Change is the key concept of regression testing. The reasons for these changes usually fall into four broad categories: New functionality. This is the most common reason to run regression testing. The old and new code must be fully compatible. When developers introduce new code, they don’t fully concentrate on its compatibility with the existing code. It is up to regression testing to find possible issues; Functionality revision. In some cases, developers revise the existing functionality and discard or edit some features. In such situations, regression testing checks whether the feature in question was removed/edited with no damage to the rest of the functionality; Integration. In this case, regression testing assures that the software product performs flawlessly after integration with another product; and Bug fixes. Surprisingly, developers’ efforts to patch the found bugs may generate even more bugs. Bug fixing requires changing the source code, which in turn calls for re-testing and regression testing.
It doesn’t take much paranoia to see how this is obviously beneficial to the airlines: your type of credit card gives a rough idea on your credit score, your billing address can give an idea of your social status, and even your email address says something about you. Plus, it’s easy to spot if you regularly fly alone. Or are your family with you? Is a certain financially-unconnected person always in the seat next to you? Are you flying to a ‘romantic’ location? Did you book a nice hotel, or are you a cheapskate? Are any of your Facebook friends or Twitter followers on the flight? What have you been looking at on the in-flight WiFi? And what events are happening in the area where you bought your flight to? All this data allows airlines to develop better models of their customers, and therefore give them ever better ways of refining their pricing models. Certain airlines are already running reverse auctions on upgrades, but this could be taken further.
The volatility in cryptocurrencies is well-known and not for the faint-hearted, especially over recent weeks. Blockchain-based payment network Havven sets out to provide the first decentralized solution to price stability. Designed to provide a practical cryptocurrency, Havven uses a dual token system to reduce price volatility. The fees from transactions within the system are used to collateralise the network, secured by blockchain and supposedly enabling the creation of an asset-backed stablecoin. Think of Tether, but not being tied to the dollar. Each transaction generates fees that are paid to holders of the collateral token and as transaction volume grows, the value of the platform increases. Havven is a low-fee and stable payment network that wants to enable anyone anywhere to transact with anyone else. It's an interesting addition to the increasingly crowded crypto space.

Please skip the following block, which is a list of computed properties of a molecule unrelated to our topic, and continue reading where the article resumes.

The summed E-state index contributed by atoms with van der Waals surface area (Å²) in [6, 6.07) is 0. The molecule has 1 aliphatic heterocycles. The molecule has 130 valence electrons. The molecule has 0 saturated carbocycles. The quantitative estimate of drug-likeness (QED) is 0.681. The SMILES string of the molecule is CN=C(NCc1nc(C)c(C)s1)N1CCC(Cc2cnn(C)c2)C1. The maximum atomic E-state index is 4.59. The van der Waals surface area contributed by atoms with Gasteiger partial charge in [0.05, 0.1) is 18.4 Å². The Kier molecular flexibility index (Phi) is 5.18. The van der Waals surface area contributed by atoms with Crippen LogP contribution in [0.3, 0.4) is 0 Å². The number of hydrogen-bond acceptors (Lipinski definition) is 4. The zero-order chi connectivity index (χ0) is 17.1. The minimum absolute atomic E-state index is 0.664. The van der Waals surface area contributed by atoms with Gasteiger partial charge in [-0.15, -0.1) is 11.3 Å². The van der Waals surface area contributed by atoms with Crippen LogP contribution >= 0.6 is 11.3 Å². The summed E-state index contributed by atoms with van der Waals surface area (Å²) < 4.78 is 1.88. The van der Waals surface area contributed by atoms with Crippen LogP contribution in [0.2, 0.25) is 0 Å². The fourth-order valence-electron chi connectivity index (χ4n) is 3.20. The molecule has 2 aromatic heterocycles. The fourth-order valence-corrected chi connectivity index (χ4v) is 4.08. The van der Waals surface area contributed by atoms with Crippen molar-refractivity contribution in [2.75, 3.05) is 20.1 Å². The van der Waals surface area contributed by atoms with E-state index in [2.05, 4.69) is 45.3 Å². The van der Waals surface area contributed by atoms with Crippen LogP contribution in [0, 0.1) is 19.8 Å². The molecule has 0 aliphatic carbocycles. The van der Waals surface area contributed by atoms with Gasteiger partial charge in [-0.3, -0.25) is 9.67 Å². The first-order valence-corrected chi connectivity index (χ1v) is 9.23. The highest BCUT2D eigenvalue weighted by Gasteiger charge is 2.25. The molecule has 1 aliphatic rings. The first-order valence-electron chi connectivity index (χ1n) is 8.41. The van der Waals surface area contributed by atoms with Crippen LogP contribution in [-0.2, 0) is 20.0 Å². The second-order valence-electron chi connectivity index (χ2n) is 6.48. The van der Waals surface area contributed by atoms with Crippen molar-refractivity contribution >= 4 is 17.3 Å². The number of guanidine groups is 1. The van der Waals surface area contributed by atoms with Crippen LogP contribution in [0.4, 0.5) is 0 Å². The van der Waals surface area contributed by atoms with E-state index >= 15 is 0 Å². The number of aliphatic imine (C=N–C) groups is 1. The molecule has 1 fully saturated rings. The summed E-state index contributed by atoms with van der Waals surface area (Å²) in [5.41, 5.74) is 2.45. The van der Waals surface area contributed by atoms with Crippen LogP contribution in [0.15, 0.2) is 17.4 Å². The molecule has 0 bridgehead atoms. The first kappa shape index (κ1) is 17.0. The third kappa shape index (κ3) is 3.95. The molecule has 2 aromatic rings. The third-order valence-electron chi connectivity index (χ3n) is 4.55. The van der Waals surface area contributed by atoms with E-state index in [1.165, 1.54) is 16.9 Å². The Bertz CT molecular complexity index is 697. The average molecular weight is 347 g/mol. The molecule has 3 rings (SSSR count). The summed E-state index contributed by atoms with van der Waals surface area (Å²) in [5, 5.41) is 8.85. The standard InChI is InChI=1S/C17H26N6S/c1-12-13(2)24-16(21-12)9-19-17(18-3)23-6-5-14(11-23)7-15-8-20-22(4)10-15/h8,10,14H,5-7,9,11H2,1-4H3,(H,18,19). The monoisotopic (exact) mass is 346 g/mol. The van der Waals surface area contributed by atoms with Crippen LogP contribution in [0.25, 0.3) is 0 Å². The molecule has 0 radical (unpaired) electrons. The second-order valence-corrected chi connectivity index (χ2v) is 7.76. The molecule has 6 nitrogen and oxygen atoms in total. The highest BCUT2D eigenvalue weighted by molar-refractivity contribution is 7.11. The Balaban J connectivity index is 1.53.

Proof-of-work is the main model for cryptocurrency mining and blockchain, especially for Bitcoin. Basically, the way to guarantee the order of transactions is to slow down the system and make it computationally onerous to add a new block – i.e. it takes time and computing capacity. If two blocks are added simultaneously, then it is basically a competition to see who can perform the calculation tasks faster and add more to the chain, because the longer fork wins. The reward for adding a block is to receive some tokens (e.g. Bitcoins). SHA-256 (Secure Hash Algorithm), which came with Bitcoin, is a commonly used model, and there are targets for the hash algorithm value that basically forces it to perform a lot of calculations for each transaction to achieve the targeted value. The benefit of the current algorithm is that the results are easy to check and see whose block is added to the chain. It would probably need quite a lot work to develop models in which miners make some otherwise useful computation for proof of work.
The reason for this fear is that deep-learning programs do their learning by rearranging their digital innards in response to patterns they spot in the data they are digesting. Specifically, they emulate the way neuroscientists think that real brains learn things, by changing within themselves the strengths of the connections between bits of computer code that are designed to behave like neurons. This means that even the designer of a neural network cannot know, once that network has been trained, exactly how it is doing what it does. Permitting such agents to run critical infrastructure or to make medical decisions therefore means trusting people’s lives to pieces of equipment whose operation no one truly understands. If, however, AI agents could somehow explain why they did what they did, trust would increase and those agents would become more useful. And if things were to go wrong, an agent’s own explanation of its actions would make the subsequent inquiry far easier. Even as they acted up, both HAL and Eddie were able to explain their actions.